Photos by Steve Smith, VisionFire Studios

Tatamagouche Ice Creamery takes flavours, and business, to the next level

Keeping up with demand is a problem for Daniel Curren’s ice cream shop. And he sees that as a very good problem to have.
“We currently have a long waiting list of stores that want to carry our pints,”
says Curren, owner of the Tatamagouche Ice Creamery. “This is an exciting time for us.”
The business opened in the summer of 2020, in the midst of the pandemic. Aside from the typical complications of starting a new company, the Creamery has been growing at a rapid pace. So quickly, that Curren is now planning to build a processing plant.
The business currently leases a space in Bible Hill and they hope to break ground on the new facility in the next few months.
“It would also be a great tourist attraction,” he says, “much like Ben & Jerry’s is to Vermont or Cow’s is to P.E.I. You can come in and we’ll have windows so customers can view us making the ice cream and see how it’s done. We can explain to people how the ice cream is made and offer the full experience for customers.”
While the location of the new plant is still uncertain, Curren says he would like to see it close to Tatamagouche, which he feels is core to the company’s identity.
Curren grew up in Cole Harbour, N.S., but spent his summers at their family cottage in Malagash, near Tatamagouche.
“Tatamagouche was always just a really cool, unique place,” says Curren. “A lot of rural Nova Scotian towns have a tough time keeping residents and businesses, but Tatamagouche had the secret figured out from the beginning. To sustain a small town, you have to support the local small businesses.”

So, when Curren decided to open his ice cream shop, he felt Tatamagouche was the perfect fit. Not only would it offer support for his new company, but it also had the historic local Creamery, which had been part of the town’s identity for many years. (The Creamery was open from 1925 to 1992, producing the popular Tatamagouche butter.)
“I thought it was a cool throwback,” he says. “We even incorporated the old Creamery in our logo. It pays homage to the place and the importance of the dairy industry to the town.”

Kids check out the latest flavours at the scoop shop in Tatamagouche. So far the Creamery has offered about 100 different kinds of ice cream.

The business scoop

Although the ice cream business is relatively new for Curren, his background in finances and love of cooking have certainly made the transition easier.
Curren had spent nearly 20 years
in the investment industry — and
still maintained a job as a financial advisor until recently — but was
ready for a change.
“When I graduated high school, I was a little bit torn as to whether I should go to culinary school or business school,” he recalls. “Obviously, I went to university, but I always had it in the back of my mind that I wanted to have some sort of food business.”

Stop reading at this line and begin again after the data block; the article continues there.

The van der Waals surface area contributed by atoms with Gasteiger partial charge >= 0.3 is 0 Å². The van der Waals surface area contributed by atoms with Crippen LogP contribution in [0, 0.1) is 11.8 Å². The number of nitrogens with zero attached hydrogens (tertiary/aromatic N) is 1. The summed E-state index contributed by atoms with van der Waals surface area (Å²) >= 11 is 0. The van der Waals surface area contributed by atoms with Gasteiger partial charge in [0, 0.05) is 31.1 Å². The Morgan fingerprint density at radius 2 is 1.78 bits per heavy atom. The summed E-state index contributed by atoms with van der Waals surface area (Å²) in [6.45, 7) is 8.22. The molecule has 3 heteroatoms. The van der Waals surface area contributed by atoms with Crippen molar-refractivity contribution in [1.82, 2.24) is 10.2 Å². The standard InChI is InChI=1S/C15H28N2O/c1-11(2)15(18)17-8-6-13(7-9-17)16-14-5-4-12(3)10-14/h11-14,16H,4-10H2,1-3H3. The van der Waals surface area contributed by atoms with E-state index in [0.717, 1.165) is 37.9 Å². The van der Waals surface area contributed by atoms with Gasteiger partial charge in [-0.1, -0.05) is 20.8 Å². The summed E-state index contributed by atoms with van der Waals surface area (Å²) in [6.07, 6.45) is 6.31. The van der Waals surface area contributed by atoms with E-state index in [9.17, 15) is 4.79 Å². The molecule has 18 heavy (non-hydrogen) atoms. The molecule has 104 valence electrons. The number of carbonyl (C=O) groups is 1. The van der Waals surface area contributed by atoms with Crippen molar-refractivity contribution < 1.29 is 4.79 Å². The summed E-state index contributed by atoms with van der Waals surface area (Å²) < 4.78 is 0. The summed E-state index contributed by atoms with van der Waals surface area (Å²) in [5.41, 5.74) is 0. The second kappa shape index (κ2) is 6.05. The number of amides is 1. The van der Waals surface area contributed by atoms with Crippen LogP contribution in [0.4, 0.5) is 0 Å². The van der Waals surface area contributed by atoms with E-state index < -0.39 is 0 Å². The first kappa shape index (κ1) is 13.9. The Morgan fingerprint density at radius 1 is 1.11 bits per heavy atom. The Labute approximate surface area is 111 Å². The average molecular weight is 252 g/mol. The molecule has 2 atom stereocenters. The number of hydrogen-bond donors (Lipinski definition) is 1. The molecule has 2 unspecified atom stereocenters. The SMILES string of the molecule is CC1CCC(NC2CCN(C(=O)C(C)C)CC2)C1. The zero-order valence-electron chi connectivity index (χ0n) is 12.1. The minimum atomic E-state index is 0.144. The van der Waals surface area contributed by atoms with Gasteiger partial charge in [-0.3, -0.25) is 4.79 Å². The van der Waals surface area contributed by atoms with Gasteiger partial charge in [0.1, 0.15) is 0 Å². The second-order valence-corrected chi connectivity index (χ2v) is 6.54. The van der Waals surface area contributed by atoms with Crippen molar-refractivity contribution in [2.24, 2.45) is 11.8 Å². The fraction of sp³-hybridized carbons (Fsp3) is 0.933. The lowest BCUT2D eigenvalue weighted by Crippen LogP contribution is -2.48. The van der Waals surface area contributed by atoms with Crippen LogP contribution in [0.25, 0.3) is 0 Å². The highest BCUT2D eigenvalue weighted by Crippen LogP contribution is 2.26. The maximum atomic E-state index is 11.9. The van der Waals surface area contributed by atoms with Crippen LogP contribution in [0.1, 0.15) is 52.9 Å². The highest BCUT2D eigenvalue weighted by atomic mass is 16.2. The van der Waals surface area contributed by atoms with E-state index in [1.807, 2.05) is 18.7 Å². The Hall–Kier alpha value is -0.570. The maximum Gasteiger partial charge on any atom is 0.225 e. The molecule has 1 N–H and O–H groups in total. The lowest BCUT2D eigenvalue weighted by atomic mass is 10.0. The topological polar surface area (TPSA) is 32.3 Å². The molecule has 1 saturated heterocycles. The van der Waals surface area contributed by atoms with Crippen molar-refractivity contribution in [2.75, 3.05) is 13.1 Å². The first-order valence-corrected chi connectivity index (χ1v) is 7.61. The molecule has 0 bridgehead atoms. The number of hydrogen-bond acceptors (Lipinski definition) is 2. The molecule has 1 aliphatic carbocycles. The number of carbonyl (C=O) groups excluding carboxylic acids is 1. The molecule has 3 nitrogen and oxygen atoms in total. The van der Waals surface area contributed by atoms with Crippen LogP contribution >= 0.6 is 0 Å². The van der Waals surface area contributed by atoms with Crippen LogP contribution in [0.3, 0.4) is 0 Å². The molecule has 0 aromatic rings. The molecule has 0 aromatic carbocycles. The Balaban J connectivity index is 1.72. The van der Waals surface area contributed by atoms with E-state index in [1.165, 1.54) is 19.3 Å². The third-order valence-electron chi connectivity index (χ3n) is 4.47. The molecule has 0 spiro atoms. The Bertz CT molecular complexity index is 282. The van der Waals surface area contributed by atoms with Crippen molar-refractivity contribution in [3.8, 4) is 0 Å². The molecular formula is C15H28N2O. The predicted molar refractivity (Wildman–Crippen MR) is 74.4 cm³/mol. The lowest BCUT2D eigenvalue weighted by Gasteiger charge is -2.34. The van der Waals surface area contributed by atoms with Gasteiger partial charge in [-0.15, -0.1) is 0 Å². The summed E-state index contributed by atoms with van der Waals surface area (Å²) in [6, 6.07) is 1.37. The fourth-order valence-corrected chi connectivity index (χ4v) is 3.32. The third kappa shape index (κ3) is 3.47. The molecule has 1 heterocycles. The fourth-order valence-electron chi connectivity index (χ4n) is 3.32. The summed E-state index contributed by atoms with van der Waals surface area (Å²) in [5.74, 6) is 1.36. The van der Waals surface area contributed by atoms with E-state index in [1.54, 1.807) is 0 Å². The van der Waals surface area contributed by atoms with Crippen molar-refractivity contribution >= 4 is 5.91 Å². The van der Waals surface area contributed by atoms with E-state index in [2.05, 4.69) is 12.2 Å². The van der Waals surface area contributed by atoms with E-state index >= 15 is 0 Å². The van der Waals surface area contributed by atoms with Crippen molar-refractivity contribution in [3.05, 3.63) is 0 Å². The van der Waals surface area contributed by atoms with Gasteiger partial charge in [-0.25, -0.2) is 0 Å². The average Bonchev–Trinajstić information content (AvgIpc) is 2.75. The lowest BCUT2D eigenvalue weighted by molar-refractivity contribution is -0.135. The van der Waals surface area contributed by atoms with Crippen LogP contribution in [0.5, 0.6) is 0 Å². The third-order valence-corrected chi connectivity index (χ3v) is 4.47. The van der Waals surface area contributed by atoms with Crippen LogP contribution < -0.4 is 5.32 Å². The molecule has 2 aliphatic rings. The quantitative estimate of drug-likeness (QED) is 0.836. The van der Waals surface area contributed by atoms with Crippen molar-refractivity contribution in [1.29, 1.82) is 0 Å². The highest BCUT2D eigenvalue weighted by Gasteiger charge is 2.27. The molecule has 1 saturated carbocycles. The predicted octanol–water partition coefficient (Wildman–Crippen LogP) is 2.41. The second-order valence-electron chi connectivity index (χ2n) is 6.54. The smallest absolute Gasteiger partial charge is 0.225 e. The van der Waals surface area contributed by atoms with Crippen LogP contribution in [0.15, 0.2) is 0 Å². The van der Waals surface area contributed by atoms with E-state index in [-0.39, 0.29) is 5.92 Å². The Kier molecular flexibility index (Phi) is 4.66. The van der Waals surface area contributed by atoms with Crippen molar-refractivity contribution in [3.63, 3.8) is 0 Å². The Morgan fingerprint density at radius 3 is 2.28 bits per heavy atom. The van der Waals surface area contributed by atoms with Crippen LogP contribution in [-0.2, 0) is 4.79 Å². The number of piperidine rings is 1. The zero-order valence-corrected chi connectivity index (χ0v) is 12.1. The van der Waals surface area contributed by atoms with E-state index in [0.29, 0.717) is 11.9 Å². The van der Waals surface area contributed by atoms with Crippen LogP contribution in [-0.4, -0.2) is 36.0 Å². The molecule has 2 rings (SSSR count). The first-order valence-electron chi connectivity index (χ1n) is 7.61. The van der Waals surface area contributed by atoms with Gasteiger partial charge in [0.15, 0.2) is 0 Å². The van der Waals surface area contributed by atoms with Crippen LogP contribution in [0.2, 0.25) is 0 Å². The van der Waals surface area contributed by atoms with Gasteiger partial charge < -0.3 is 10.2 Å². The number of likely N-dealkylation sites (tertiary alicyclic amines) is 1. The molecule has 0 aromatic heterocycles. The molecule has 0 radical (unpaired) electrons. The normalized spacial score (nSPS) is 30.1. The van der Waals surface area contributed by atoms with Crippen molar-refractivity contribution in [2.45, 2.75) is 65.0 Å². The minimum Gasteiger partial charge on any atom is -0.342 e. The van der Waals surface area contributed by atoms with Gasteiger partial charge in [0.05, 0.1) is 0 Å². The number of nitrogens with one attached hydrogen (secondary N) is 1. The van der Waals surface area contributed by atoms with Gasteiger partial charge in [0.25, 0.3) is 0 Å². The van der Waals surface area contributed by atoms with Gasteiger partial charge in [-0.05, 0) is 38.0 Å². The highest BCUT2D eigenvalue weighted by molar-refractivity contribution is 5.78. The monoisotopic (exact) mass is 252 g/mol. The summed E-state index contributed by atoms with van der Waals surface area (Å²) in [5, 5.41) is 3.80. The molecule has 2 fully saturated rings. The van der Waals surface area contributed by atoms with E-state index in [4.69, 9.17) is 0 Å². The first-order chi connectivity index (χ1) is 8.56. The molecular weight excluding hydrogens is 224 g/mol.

He often cooked for family and friends and leaned toward more savoury cooking and baking. Ten years ago, he started to get into modernist cuisine, AKA “molecular gastronomy.”
“I liked looking at the science of cooking,” says Curren. “One of the things I ended up doing was buying a jug of liquid nitrogen to play around with and I made a batch of ice cream at home. It turned out great. I made sort of an unusual flavour and it opened my eyes to see that ice cream is really interesting.”
To aid the company’s growth, Curren also has plans to buy new equipment, such as freezer vans to offer the ice cream across the province. He currently has the scoop shop in Tatamagouche, plus pick-up locations at various markets. A new scoop shop is opening in Alderney Landing in Dartmouth this summer and plans for other locations are in the works.

Unexpected faves

Want to try a scoop of St. Patrick’s Irish Coffee? Or perhaps an Ocean Playground Sea Salted Caramel ice cream? What about something spicy, savoury or even beer flavoured?
“Your imagination is the limit on what we can do,” says Curren. “We are constantly changing the menu, keeping the classics and favourites while rolling out new flavours. We’ve never had a flavour we haven’t sold out of.”
He also plans to offer a dairy-free ice cream soon.
One of the biggest surprises for him was the fact that their basil ice cream became a cult favourite. “People love it, or they hate it,” he laughs. “If we go more than a couple weeks without it on our menu, I’m getting messages on our social media from people asking when it’s coming back.”
Curren says they have a list of about 300 flavour recipes he wants to try. So far, they’ve made about 100 of those.
And in case you’re keen to try the latest flavour as soon as possible,
they also started an ice cream of
the month club.
“Once a month we roll out limited special edition flavours that customers can order through our website. We have certain drop points and times set up so customers can choose which location is closest to them and on the day we make our deliveries, they come and pick it up and away they go.”

Photo: Courtesy of Taste of Nova Scotia

Ultimate Campfire S’mores Sundae

Tatamagouche Ice Creamery

• 2 scoops Tatamagouche Ice Creamery
Keji Campfire S’mores Ice Cream
• Tatamagouche Hot Fudge Sauce
• Graham cracker sauce (see below)
• Toasted marshmallows
• Graham crackers, crumbled

Graham Cracker Sauce
• 15 Graham crackers
• 1/2 cup honey
• 1 stick butter, melted
Add ingredients to food processor and purée until thick but pourable.


  1. In your favourite ice cream bowl or sundae tulip, ladle generous spoonfuls of hot fudge sauce and graham cracker sauce, alternating with layers of ice cream and sauce.
  2. Top with more sauce, crumbled graham cracker and a large marshmallow (preferably freshly roasted over a big fire).